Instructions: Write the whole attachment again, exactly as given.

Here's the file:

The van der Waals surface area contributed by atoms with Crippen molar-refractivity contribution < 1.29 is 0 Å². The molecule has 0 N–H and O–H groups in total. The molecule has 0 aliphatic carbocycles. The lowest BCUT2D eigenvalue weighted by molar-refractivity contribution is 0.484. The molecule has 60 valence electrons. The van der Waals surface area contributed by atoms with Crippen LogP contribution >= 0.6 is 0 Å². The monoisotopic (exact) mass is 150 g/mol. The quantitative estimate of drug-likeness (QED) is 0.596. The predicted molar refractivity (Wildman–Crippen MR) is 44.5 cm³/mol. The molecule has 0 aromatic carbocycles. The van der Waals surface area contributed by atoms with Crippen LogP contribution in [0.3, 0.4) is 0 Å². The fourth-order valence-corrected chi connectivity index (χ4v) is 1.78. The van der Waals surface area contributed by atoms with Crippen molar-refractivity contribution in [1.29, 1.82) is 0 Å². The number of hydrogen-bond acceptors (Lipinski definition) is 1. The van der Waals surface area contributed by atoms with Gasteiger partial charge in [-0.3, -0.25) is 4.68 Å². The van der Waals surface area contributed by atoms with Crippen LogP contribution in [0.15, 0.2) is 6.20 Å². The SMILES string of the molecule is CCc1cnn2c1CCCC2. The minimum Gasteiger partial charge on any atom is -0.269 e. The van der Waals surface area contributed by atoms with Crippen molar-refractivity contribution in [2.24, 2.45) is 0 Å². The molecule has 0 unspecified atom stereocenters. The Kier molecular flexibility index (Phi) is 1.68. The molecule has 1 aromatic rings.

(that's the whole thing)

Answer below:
The van der Waals surface area contributed by atoms with Crippen molar-refractivity contribution < 1.29 is 0 Å². The molecule has 0 N–H and O–H groups in total. The molecule has 0 aliphatic carbocycles. The lowest BCUT2D eigenvalue weighted by molar-refractivity contribution is 0.484. The molecule has 60 valence electrons. The van der Waals surface area contributed by atoms with Crippen LogP contribution >= 0.6 is 0 Å². The monoisotopic (exact) mass is 150 g/mol. The quantitative estimate of drug-likeness (QED) is 0.596. The predicted molar refractivity (Wildman–Crippen MR) is 44.5 cm³/mol. The molecule has 0 aromatic carbocycles. The van der Waals surface area contributed by atoms with Crippen LogP contribution in [0.3, 0.4) is 0 Å². The fourth-order valence-corrected chi connectivity index (χ4v) is 1.78. The van der Waals surface area contributed by atoms with Crippen molar-refractivity contribution in [1.29, 1.82) is 0 Å². The number of hydrogen-bond acceptors (Lipinski definition) is 1. The van der Waals surface area contributed by atoms with Gasteiger partial charge in [-0.3, -0.25) is 4.68 Å². The van der Waals surface area contributed by atoms with Crippen LogP contribution in [0.15, 0.2) is 6.20 Å². The SMILES string of the molecule is CCc1cnn2c1CCCC2. The minimum Gasteiger partial charge on any atom is -0.269 e. The van der Waals surface area contributed by atoms with Crippen molar-refractivity contribution in [2.24, 2.45) is 0 Å². The molecule has 0 unspecified atom stereocenters. The Kier molecular flexibility index (Phi) is 1.68. The molecule has 1 aromatic rings.